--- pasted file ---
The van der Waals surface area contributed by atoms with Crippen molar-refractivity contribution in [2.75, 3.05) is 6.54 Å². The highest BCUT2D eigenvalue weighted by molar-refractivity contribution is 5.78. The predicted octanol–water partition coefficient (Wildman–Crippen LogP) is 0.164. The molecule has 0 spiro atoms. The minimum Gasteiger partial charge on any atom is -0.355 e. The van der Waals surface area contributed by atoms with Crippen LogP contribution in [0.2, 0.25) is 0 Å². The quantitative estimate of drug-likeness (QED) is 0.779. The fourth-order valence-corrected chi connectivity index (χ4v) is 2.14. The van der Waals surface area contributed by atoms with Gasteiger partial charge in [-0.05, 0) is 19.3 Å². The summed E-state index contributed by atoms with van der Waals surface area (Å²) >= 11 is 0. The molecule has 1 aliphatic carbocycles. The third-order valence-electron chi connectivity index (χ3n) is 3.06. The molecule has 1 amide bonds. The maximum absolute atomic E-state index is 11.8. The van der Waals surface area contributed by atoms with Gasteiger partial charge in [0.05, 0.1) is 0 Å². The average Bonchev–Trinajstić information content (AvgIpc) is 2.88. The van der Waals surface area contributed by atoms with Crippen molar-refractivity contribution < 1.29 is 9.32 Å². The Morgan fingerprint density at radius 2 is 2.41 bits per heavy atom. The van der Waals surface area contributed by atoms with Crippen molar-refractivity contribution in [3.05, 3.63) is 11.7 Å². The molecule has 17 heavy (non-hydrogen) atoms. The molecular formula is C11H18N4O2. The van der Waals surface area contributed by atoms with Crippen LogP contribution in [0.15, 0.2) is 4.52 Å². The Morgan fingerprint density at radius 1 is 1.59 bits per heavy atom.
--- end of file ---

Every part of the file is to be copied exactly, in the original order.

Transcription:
The van der Waals surface area contributed by atoms with Crippen molar-refractivity contribution in [2.75, 3.05) is 6.54 Å². The highest BCUT2D eigenvalue weighted by molar-refractivity contribution is 5.78. The predicted octanol–water partition coefficient (Wildman–Crippen LogP) is 0.164. The molecule has 0 spiro atoms. The minimum Gasteiger partial charge on any atom is -0.355 e. The van der Waals surface area contributed by atoms with Crippen LogP contribution in [0.2, 0.25) is 0 Å². The quantitative estimate of drug-likeness (QED) is 0.779. The fourth-order valence-corrected chi connectivity index (χ4v) is 2.14. The van der Waals surface area contributed by atoms with Gasteiger partial charge in [-0.05, 0) is 19.3 Å². The summed E-state index contributed by atoms with van der Waals surface area (Å²) >= 11 is 0. The molecule has 1 aliphatic carbocycles. The third-order valence-electron chi connectivity index (χ3n) is 3.06. The molecule has 1 amide bonds. The maximum absolute atomic E-state index is 11.8. The van der Waals surface area contributed by atoms with Gasteiger partial charge in [0.05, 0.1) is 0 Å². The average Bonchev–Trinajstić information content (AvgIpc) is 2.88. The van der Waals surface area contributed by atoms with Crippen molar-refractivity contribution < 1.29 is 9.32 Å². The Morgan fingerprint density at radius 2 is 2.41 bits per heavy atom. The van der Waals surface area contributed by atoms with Crippen molar-refractivity contribution in [3.05, 3.63) is 11.7 Å². The molecule has 17 heavy (non-hydrogen) atoms. The molecular formula is C11H18N4O2. The van der Waals surface area contributed by atoms with Crippen LogP contribution in [0.15, 0.2) is 4.52 Å². The Morgan fingerprint density at radius 1 is 1.59 bits per heavy atom.